Throughout this study, % DNA in the comet tail was used as the parameter to determine levels of DNA damage, i.e. the % of total nuclear DNA that migrated to the tail. Fifty comets per gel were analysed, and the mean percentage of DNA in the tail was used to indicate the frequency of DNA breaks. The % tail DNA in untreated cells (buffer only) can be subtracted from the % DNA in the tails of cells with enzyme (FPD/ENDO III enzyme) to give the net amount of damage represented by each of these enzymes. This has been reported as the net oxidative-specific DNA damage.

Image Analysis of Cells

Within one hour of staining with ethidium bromide, the cells were observed using a Nikon Optiphot compound microscope fitted with a Nikon Fluor objective of 0.85 of numerical aperture and an epifluorescence mercury lamp. The Komet 5.5 Image Analysis System was used, and the cells were viewed at a magnification of x 40. Fifty randomly chosen cells were analysed per slide, and results were given as % tail DNA for the levels of DNA damage.

Intervention

This was a double blinded study where participants were randomised, on the basis of their baseline homocysteine (tHcy) level, to receive either micronutrient supplement or placebo for 3 months. Supplements were prepared by the Pharmacist in WHSCT and administered weekly to the participants. And used boxes collected, records were kept of un-used pills and participants were only included in the analysis if they had taken 90% of the supplement. The micronutrient supplement contained: Folic acid, 800µg; Vitamin B6, (10mg); Vitamin B12, (12µg); Thiamin, (B1) 1mg; Riboflavin (B2), 1.6mg; Pantathenic acid (B5), 1mg; Vitamin C, 60mg; Vitamin E ,10mg; Vitamin K, 65µg; Zinc, 15mg; Copper,1.5mg; and Selenium, 75µg (Biosynergy, London, UK). Placebo contained:

Statistical Analysis

This was carried out using version 26.0 of the Statistical Packages for Social Sciences (SPSS) and Microsoft Excel. Data are expressed as mean ± standard error. A paired Student t-test was employed to compare differences between treatment vs treatment and placebo vs placed at baseline and post treatment; while and unpaired t-test was used to compare placebo and treatment post treatment. Pearson’s product-moment coefficient was used to assess any correlation between levels of DNA damage post treatment and age, gender, BMI, duration of dialysis and diabetes. A P-value <0.05 was set to be statistically significant.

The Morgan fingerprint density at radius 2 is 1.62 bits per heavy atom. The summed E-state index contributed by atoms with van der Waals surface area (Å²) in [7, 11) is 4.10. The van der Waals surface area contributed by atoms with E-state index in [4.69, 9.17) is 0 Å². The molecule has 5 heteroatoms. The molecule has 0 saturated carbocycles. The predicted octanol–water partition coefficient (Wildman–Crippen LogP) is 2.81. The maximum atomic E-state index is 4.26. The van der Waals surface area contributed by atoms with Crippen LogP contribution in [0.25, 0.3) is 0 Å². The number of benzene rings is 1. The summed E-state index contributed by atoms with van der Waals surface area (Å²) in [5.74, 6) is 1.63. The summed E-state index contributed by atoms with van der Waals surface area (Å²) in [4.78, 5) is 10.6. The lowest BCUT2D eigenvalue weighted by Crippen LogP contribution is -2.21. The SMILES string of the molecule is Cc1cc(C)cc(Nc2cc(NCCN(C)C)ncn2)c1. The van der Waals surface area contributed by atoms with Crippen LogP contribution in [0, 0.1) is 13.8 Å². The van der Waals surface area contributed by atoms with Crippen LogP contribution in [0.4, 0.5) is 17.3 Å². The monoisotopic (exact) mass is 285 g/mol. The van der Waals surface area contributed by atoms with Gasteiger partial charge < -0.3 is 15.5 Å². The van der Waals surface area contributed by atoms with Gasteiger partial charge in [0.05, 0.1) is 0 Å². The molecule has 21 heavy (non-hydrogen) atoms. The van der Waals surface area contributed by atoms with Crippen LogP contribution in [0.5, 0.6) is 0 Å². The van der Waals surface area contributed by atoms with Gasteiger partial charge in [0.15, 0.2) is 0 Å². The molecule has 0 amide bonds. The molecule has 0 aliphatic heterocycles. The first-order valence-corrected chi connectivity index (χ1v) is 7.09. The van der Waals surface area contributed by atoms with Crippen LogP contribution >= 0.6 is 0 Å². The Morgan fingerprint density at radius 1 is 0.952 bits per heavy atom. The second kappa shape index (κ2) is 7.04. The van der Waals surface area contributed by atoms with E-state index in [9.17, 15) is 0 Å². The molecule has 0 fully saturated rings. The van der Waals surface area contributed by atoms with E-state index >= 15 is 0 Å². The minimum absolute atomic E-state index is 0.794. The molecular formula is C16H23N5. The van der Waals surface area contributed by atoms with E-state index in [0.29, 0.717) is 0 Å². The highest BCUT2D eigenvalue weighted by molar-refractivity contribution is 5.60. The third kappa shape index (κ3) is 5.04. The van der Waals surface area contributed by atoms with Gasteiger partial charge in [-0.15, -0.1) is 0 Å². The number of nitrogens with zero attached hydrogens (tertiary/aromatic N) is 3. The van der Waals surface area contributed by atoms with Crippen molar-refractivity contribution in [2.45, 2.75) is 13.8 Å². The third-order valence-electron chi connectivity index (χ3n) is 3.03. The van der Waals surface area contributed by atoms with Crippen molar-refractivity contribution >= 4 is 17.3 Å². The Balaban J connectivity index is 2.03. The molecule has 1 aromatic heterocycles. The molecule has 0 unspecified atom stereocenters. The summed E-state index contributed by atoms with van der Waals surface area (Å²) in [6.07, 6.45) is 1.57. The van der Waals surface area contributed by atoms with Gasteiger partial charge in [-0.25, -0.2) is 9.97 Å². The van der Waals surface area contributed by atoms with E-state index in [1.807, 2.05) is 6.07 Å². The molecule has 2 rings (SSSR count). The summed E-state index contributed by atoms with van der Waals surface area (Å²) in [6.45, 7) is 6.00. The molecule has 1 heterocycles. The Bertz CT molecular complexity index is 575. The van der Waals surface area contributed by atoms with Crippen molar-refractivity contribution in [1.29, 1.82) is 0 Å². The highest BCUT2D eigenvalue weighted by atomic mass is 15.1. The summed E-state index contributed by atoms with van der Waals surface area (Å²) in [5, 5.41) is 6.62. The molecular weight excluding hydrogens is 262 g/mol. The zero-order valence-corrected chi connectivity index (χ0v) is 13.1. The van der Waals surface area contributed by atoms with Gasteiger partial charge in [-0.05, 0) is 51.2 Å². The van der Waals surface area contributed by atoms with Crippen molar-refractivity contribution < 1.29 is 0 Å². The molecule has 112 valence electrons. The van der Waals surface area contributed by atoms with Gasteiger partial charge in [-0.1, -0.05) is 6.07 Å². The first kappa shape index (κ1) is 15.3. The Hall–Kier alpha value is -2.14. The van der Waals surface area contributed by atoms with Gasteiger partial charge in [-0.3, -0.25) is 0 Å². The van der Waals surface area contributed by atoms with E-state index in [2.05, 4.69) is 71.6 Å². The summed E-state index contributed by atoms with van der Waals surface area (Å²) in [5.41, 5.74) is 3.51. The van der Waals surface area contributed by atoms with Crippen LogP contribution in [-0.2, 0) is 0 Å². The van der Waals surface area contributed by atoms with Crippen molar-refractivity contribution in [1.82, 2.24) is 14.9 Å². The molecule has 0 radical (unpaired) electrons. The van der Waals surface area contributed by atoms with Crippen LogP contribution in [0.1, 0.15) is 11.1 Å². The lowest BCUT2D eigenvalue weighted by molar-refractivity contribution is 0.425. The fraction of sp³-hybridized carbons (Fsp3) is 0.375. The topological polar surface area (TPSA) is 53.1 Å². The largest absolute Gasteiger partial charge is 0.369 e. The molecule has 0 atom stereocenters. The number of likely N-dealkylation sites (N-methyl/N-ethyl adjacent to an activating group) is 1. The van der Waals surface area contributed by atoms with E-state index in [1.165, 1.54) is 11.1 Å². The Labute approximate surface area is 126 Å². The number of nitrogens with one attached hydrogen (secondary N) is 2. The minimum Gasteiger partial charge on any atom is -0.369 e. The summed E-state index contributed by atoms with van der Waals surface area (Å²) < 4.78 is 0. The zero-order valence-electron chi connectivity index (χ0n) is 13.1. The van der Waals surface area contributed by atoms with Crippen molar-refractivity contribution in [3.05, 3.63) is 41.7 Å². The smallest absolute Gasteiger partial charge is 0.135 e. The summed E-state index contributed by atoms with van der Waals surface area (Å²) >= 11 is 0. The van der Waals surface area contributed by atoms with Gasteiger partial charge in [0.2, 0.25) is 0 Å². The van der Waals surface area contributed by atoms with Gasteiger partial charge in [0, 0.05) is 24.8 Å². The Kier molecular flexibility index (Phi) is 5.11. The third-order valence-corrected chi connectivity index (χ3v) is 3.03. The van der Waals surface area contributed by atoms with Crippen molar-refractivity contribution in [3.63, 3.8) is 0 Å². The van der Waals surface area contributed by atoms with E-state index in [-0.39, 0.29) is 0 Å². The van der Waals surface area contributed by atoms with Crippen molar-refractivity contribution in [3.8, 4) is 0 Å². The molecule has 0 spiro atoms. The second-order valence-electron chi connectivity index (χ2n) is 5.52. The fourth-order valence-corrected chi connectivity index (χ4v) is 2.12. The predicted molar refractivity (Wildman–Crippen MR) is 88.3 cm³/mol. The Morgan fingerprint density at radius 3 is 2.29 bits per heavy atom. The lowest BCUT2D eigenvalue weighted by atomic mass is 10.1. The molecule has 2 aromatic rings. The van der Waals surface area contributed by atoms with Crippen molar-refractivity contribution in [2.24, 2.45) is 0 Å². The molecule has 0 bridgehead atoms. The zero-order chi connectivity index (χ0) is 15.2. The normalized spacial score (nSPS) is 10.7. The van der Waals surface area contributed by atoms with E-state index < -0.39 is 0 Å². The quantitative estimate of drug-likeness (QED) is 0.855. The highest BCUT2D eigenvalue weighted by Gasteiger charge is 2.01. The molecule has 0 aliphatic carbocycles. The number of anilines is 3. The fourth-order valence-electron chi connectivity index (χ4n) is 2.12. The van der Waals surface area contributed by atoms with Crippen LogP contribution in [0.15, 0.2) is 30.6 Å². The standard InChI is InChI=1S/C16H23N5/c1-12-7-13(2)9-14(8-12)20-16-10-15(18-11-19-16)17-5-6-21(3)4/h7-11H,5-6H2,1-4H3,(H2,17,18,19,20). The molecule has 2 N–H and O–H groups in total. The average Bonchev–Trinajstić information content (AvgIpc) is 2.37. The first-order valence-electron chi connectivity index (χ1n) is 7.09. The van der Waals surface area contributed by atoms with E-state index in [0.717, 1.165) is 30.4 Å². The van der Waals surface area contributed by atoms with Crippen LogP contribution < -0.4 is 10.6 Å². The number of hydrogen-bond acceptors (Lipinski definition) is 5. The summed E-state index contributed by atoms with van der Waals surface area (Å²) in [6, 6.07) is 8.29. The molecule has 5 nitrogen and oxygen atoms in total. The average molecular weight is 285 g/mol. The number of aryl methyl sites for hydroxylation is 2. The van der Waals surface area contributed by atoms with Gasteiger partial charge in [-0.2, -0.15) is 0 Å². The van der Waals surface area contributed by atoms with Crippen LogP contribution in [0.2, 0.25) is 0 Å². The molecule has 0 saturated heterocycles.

Results

Baseline characteristics of all participants in the two experimental groups are presented in Table1. No significant differences were observed at baseline between placebo and treatment groups. Thirty-eight haemodialysis patients enrolled but only 30 completed the study. Reasons for withdrawal included: enrolment on another study, receiving a transplant and several participants passed away during the study.

Table 1: Baseline Participants Characteristics.

Characteristic

Placebo group

Treatment group

 

(n-19)

(n=18)

Age (Years)

62.85 ± 10.95

64.89 ± 8.29

Male/Female (n/n)

7-Dec

8-Oct

Diabetes (n (%))

6 (31.6%)

7 (38.9%)

Dialysis Duration (months)

27.00 ± 17.75

27.33 ± 38.09

BMI (kg/m2)

27.08 ± 6.43

26.29 ± 4.80

BMI: Body Mass Index; Values are presented as mean ± Standard deviation.

The comet assay was used to measure general DNA damage i.e., Alkaline damage no enzymes and levels of oxidative DNA damage in placebo and treatment groups at baseline and post- intervention. FPG and Endo III net specific oxidative DNA damage, was calculated by subtracting the buffer only DNA damage levels from the FPG and Endo III damage levels.

We observed a significant reduction in DNA damage (all types) in the treatment group post intervention, compared to baseline (Figure 1). While in the placebo group DNA damage was significant higher at post intervention (**p>0.00; *p>0.05) compared to baseline in all DNA damage types (Table 2).

Net Oxidative specific DNA damage, FPG and Endo III was significantly reduced in the treatment group, (* p>0.05; **p>0.001, respectively) post intervention compared to baseline (Figure 1), while in the placebo group FPG was significantly higher (p>0.05) post intervention and Endo III was lower but did not reach significance.

In addition, we observed a positive correlation between the duration on dialysis (months) and levels of Endo III specific damage (p=0.041).

Figure 1: DNA Damage in Treatment Group Pre- and Post-Intervention.

Values are mean ± SD ***p>0.001

Table 2: DNA Damage in Placebo Group Post-Intervention.

% Tail DNA

Alkaline

FPG

ENDO III

Baseline

22.22 ± 8.96

23.24 ± 9.02

22.37 ± 10.28

3 Months

37.27* ± 8.11

30.44** ± 9.77

35.26*** ± 9.32

Values are mean ±SD ***p>0.001; **p>0.01* p>0.05.

Table 3: Net Oxidative specific DNA damage in Treatment and Placebo Groups.

DNA Specific Damage